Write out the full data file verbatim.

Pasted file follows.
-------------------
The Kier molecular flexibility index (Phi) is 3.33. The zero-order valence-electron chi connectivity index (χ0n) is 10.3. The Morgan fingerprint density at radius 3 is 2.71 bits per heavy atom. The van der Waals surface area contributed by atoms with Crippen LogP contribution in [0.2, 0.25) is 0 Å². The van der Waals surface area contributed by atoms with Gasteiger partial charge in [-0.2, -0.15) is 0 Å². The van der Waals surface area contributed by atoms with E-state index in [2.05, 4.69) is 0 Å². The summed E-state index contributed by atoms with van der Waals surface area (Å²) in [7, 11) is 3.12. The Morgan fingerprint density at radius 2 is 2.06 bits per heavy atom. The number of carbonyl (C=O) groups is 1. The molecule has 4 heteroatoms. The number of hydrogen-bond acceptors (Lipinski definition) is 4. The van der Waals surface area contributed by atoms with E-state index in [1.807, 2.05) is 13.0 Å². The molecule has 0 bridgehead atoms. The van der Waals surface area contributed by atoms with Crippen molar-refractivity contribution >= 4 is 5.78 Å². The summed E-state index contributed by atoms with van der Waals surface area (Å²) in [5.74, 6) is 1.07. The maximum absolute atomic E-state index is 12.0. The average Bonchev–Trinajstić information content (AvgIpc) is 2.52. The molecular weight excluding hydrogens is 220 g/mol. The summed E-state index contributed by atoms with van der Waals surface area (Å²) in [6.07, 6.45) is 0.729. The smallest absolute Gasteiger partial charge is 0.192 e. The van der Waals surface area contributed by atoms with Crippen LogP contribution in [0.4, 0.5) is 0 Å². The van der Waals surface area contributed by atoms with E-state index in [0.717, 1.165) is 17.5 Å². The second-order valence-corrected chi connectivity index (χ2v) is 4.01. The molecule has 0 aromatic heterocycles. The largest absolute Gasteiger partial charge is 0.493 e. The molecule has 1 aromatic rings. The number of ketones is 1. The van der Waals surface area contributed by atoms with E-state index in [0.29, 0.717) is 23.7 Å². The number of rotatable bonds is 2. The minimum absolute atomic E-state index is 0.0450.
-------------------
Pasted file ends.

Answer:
The Kier molecular flexibility index (Phi) is 3.33. The zero-order valence-electron chi connectivity index (χ0n) is 10.3. The Morgan fingerprint density at radius 3 is 2.71 bits per heavy atom. The van der Waals surface area contributed by atoms with Crippen LogP contribution in [0.2, 0.25) is 0 Å². The van der Waals surface area contributed by atoms with Gasteiger partial charge in [-0.2, -0.15) is 0 Å². The van der Waals surface area contributed by atoms with E-state index in [2.05, 4.69) is 0 Å². The summed E-state index contributed by atoms with van der Waals surface area (Å²) in [7, 11) is 3.12. The Morgan fingerprint density at radius 2 is 2.06 bits per heavy atom. The number of carbonyl (C=O) groups is 1. The molecule has 4 heteroatoms. The number of hydrogen-bond acceptors (Lipinski definition) is 4. The van der Waals surface area contributed by atoms with E-state index in [1.807, 2.05) is 13.0 Å². The molecule has 0 bridgehead atoms. The van der Waals surface area contributed by atoms with Crippen molar-refractivity contribution >= 4 is 5.78 Å². The summed E-state index contributed by atoms with van der Waals surface area (Å²) in [5.74, 6) is 1.07. The maximum absolute atomic E-state index is 12.0. The average Bonchev–Trinajstić information content (AvgIpc) is 2.52. The molecular weight excluding hydrogens is 220 g/mol. The summed E-state index contributed by atoms with van der Waals surface area (Å²) in [6.07, 6.45) is 0.729. The smallest absolute Gasteiger partial charge is 0.192 e. The van der Waals surface area contributed by atoms with Crippen LogP contribution in [0.4, 0.5) is 0 Å². The van der Waals surface area contributed by atoms with E-state index in [0.717, 1.165) is 17.5 Å². The second-order valence-corrected chi connectivity index (χ2v) is 4.01. The molecule has 0 aromatic heterocycles. The largest absolute Gasteiger partial charge is 0.493 e. The molecule has 1 aromatic rings. The number of ketones is 1. The van der Waals surface area contributed by atoms with E-state index in [0.29, 0.717) is 23.7 Å². The number of rotatable bonds is 2. The minimum absolute atomic E-state index is 0.0450.